Ginger is believed to be native to South China or India, where it has been cultivated since ancient times. The earliest recorded mention of ginger appears in Chinese writings. According to the Pen Tsao Ching (Classics ofHerbs), written by Shen Nung around 3000 B.C., ginger "eliminates body odor and puts a person in touch with the spiritual realm." In ancient India, ginger was believed to cleanse the body spiritually. Ginger also was used to preserve food and treat digestive problems. As in India, the ancient Greeks used ginger for digestive problems by eating ginger wrapped in bread after large meals. Eventually, ginger was added to the bread dough, and the product became known as gingerbread. The Romans also used ginger as a digestive aid. Arab traders introduced ginger to the Mediterranean area, and in the 16 th century, Francisco de Mendoza of Spain brought it to the West Indies. In England and Colonial America, ginger was made into ginger beer, a popular home remedy for diarrhea, nausea, and vomiting and a precursor to today's ginger ale.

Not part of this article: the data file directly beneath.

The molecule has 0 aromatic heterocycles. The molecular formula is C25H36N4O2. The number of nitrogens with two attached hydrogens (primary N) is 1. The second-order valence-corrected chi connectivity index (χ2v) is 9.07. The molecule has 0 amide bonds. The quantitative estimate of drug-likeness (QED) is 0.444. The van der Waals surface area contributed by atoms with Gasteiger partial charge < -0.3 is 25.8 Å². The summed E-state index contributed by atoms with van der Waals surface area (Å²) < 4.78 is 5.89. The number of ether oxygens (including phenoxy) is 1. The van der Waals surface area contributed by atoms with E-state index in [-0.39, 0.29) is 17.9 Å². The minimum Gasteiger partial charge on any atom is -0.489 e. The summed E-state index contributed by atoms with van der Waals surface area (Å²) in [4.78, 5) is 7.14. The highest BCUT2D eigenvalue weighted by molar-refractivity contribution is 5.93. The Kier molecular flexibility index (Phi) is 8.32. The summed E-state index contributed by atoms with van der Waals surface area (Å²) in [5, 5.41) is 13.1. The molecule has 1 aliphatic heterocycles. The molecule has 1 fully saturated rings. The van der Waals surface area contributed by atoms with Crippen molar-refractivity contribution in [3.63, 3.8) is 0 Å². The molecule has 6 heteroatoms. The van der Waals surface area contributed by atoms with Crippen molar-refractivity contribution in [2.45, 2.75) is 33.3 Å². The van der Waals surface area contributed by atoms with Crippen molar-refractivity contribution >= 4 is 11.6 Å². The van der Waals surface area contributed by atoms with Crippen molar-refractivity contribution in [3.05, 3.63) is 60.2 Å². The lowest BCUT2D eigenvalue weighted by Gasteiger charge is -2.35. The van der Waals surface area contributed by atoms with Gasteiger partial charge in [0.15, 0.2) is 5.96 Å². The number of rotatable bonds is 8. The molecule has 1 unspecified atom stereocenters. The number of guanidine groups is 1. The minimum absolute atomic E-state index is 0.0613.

Ginger thrives in the tropics and in warmer regions of the temperate zone. Currently, the herb is grown in several regions of West Africa and the West Indies, and in India and China. The plant reaches maturity in the late summer when the foliage begins to turn yellow. However, the root can be harvested at any stage simply by digging it up. The finest quality ginger comes from Jamaica, where production is most abundant. In the United States, ginger is grown in Florida, Hawaii, and along the east coast ofTexas.
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